Already, however, there were warning voices. In ‘A Story of the Days to Come’ (1899), for instance, H.G. Wells presented such a city of the future in which the raised walkways and beautiful towers were the preserve of an elite, while the masses toiled in the darkness beneath the walkways, a social division in which the evolution of his Eloi and Morlocks (from The Time Machine (1895)) is clearly visible. By the time the 1960s began their experiment with high rise living, the enforced enclosure of society was more and more being seen as a bad thing. In Non-Stop (1958) Brian Aldiss had already presented the enclosed world of a generation starship as an agent for social decay, and it requires no great imaginative leap to see the similarly enclosed world of a high rise apartment block in the same light. Which is exactly what Robert Silverberg (in The World Inside (1971)) and J.G. Ballard (in High Rise (1975)) among others, did.

Tall as Silverberg’s tower block was, and it really did scrape the edges of the atmosphere, and varied as were its inhabitants, the world inside was one of conformity, each floor following the pattern of the one below. Such massive structures have often served this purpose in science fiction, the storeys providing a neat illustration of social stratification. In such varied novels as Aestival Tide by Elizabeth Hand (1992) or Spares by Michael Marshall Smith (1996), for example, we see the higher floors of the edifice are the spacious, airy abode of the rich and powerful, while the lower down one goes the more dark, dangerous and chaotic it gets.

Some writers, however, have extended this chaos throughout the structure, bringing the labyrinth within the building so that it becomes immeasureable and, apparently, infinite in content. The archetype for this is the castle of Gormenghast in Mervyn Peake’s trilogy. Only in the final part of the trilogy (Titus Alone, 1959) do we get to leave the castle, before that it is literally the world, a place that has grown beyond any one person’s comprehension. The structure of the place, an insane arrangement of rooms and staircases and roofs that follow no logical order, provides a physical representation of the world it encloses, a world that obeys its own rules (or lack of them), where, as he says, ‘love itself will cry for insurrection’, and in which the grotesque cast of characters can exist and operate in ways that would be impossible in our more ordered reality outside.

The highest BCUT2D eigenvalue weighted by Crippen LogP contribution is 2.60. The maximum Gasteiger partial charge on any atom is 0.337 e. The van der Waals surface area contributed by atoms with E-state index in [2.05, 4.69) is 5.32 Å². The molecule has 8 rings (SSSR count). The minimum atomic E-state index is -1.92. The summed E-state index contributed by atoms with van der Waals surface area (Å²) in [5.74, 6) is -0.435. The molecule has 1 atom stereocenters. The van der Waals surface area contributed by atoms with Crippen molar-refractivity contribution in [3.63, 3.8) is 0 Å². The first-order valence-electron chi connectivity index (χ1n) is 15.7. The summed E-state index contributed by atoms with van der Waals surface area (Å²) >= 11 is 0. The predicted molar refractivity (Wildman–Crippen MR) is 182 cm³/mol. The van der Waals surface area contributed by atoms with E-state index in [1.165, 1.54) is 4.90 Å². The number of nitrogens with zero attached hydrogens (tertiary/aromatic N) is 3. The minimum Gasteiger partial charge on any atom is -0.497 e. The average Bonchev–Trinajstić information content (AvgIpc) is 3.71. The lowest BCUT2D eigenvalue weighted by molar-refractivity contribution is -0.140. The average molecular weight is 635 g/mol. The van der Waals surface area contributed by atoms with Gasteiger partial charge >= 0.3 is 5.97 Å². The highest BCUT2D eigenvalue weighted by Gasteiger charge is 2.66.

One precursor of Gormenghast and its fellows is the Biblical story of the Tower of Babel (made explicit in Borges’s story of an infinite library, ‘The Library of Babel’ (1941)), in which a tower to the heavens gives birth to madness and incomprehension. Such mis-rule, in which the labyrinthine madness of the castle mirrors the disorder of its inhabitants, plays a central part, for instance, in The Golden by Lucius Shepard (1993) and Feersum Endjinn by Iain M. Banks (1994). Both make clear the insanity of their enclosed worlds by making them realms of the dead, vampires in Shepard’s fantasy, computer-encoded personalities in Bank’s novel. (Greg Egan has, typically, gone even further by creating not an enclosed world but an enclosed cosmos of the (computer-encoded) dead in Permutation City (1994).)

In general, it seems, we are not happy with the move from cottage to tower block. The larger the building, the more it is cut off from what we might term normality. The Gormenghastly structure is a place that imposes its own rules upon mankind, a place where madness and mayhem rule. Thus, both James Lovegrove (in Days, 1997), Michael Marshall Smith (in Spares) and Steven Millhauser (in ‘The Dream of the Consortium’ 1999) have created gigantic department stores in which war breaks out. Meanwhile Carter Scholz, in ‘The Amount to Carry’ (1998), brings together three artists — Franz Kafka, Wallace Stevens and Charles Ives — who also worked in insurance, the unfettered imagination deliberately contrasted with the structured conformity of their everyday occupations. Gradually we realise that the ultra-modern hotel which houses the insurance convention they are all attending is actually the sort of labyrinthine, near-infinite structure Martin Dressler might have built. The hotel offers far more than might be expected, except that there is no way out. As with so many of these buildings, it comes to feel like a representation of the twentieth century, a mad, labyrinthine edifice of our own making in which we are trapped.